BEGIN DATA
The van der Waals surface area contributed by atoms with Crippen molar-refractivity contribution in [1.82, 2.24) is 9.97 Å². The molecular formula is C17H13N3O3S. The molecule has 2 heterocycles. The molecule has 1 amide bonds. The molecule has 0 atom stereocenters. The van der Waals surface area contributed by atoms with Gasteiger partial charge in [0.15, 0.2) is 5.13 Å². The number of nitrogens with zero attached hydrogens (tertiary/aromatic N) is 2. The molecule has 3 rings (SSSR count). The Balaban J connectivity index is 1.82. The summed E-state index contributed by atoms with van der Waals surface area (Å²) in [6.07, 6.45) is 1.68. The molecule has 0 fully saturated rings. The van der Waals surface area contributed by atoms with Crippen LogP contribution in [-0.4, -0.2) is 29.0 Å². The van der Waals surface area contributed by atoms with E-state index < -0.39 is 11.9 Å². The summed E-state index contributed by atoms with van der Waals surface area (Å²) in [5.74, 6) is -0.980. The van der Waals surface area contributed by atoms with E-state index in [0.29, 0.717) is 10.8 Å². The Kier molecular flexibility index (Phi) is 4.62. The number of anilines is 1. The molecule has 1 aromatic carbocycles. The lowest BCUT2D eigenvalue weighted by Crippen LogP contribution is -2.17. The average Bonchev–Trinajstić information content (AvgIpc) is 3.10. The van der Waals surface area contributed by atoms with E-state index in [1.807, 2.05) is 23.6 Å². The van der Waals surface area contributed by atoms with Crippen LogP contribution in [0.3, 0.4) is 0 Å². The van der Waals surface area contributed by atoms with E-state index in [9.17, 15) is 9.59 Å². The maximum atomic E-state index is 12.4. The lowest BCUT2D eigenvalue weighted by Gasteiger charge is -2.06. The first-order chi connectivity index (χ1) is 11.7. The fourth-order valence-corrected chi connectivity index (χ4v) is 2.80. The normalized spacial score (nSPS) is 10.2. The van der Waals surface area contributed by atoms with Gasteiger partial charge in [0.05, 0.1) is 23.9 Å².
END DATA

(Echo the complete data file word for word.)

The van der Waals surface area contributed by atoms with Crippen molar-refractivity contribution in [1.82, 2.24) is 9.97 Å². The molecular formula is C17H13N3O3S. The molecule has 2 heterocycles. The molecule has 1 amide bonds. The molecule has 0 atom stereocenters. The van der Waals surface area contributed by atoms with Gasteiger partial charge in [0.15, 0.2) is 5.13 Å². The number of nitrogens with zero attached hydrogens (tertiary/aromatic N) is 2. The molecule has 3 rings (SSSR count). The Balaban J connectivity index is 1.82. The summed E-state index contributed by atoms with van der Waals surface area (Å²) in [6.07, 6.45) is 1.68. The molecule has 0 fully saturated rings. The van der Waals surface area contributed by atoms with Crippen LogP contribution in [-0.4, -0.2) is 29.0 Å². The van der Waals surface area contributed by atoms with E-state index < -0.39 is 11.9 Å². The summed E-state index contributed by atoms with van der Waals surface area (Å²) in [5.74, 6) is -0.980. The van der Waals surface area contributed by atoms with E-state index in [0.29, 0.717) is 10.8 Å². The Kier molecular flexibility index (Phi) is 4.62. The number of anilines is 1. The molecule has 1 aromatic carbocycles. The lowest BCUT2D eigenvalue weighted by Crippen LogP contribution is -2.17. The average Bonchev–Trinajstić information content (AvgIpc) is 3.10. The van der Waals surface area contributed by atoms with E-state index in [1.807, 2.05) is 23.6 Å². The van der Waals surface area contributed by atoms with Crippen LogP contribution in [0.3, 0.4) is 0 Å². The van der Waals surface area contributed by atoms with E-state index in [9.17, 15) is 9.59 Å². The maximum atomic E-state index is 12.4. The lowest BCUT2D eigenvalue weighted by Gasteiger charge is -2.06. The first-order chi connectivity index (χ1) is 11.7. The fourth-order valence-corrected chi connectivity index (χ4v) is 2.80. The normalized spacial score (nSPS) is 10.2. The van der Waals surface area contributed by atoms with Gasteiger partial charge in [0.05, 0.1) is 23.9 Å².